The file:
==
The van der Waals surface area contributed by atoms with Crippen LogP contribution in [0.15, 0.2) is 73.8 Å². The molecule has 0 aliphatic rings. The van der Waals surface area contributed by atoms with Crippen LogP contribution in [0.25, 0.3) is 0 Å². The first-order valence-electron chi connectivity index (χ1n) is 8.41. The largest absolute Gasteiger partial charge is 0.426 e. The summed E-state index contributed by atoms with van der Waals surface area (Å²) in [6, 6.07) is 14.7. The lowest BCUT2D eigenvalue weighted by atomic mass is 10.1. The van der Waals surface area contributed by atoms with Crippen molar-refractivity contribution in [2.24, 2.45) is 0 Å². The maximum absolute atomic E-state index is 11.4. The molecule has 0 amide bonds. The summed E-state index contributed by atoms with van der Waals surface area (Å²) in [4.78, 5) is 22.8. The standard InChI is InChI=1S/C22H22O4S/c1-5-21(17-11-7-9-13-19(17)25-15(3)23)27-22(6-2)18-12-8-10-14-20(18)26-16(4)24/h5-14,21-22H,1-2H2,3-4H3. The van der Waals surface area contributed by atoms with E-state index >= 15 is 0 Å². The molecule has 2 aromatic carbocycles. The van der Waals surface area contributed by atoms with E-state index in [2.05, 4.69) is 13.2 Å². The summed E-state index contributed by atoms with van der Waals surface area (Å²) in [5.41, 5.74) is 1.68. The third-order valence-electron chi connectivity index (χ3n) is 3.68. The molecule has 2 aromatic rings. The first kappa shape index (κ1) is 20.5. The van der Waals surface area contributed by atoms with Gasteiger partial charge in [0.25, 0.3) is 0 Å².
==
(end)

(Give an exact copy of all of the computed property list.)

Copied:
The van der Waals surface area contributed by atoms with Crippen LogP contribution in [0.15, 0.2) is 73.8 Å². The molecule has 0 aliphatic rings. The van der Waals surface area contributed by atoms with Crippen LogP contribution in [0.25, 0.3) is 0 Å². The first-order valence-electron chi connectivity index (χ1n) is 8.41. The largest absolute Gasteiger partial charge is 0.426 e. The summed E-state index contributed by atoms with van der Waals surface area (Å²) in [6, 6.07) is 14.7. The lowest BCUT2D eigenvalue weighted by atomic mass is 10.1. The van der Waals surface area contributed by atoms with Crippen molar-refractivity contribution in [2.24, 2.45) is 0 Å². The maximum absolute atomic E-state index is 11.4. The molecule has 0 amide bonds. The summed E-state index contributed by atoms with van der Waals surface area (Å²) in [4.78, 5) is 22.8. The standard InChI is InChI=1S/C22H22O4S/c1-5-21(17-11-7-9-13-19(17)25-15(3)23)27-22(6-2)18-12-8-10-14-20(18)26-16(4)24/h5-14,21-22H,1-2H2,3-4H3. The van der Waals surface area contributed by atoms with E-state index >= 15 is 0 Å². The molecule has 2 aromatic carbocycles. The van der Waals surface area contributed by atoms with E-state index in [2.05, 4.69) is 13.2 Å². The summed E-state index contributed by atoms with van der Waals surface area (Å²) in [5.41, 5.74) is 1.68. The third-order valence-electron chi connectivity index (χ3n) is 3.68. The molecule has 2 aromatic rings. The first kappa shape index (κ1) is 20.5. The van der Waals surface area contributed by atoms with Gasteiger partial charge in [0.25, 0.3) is 0 Å².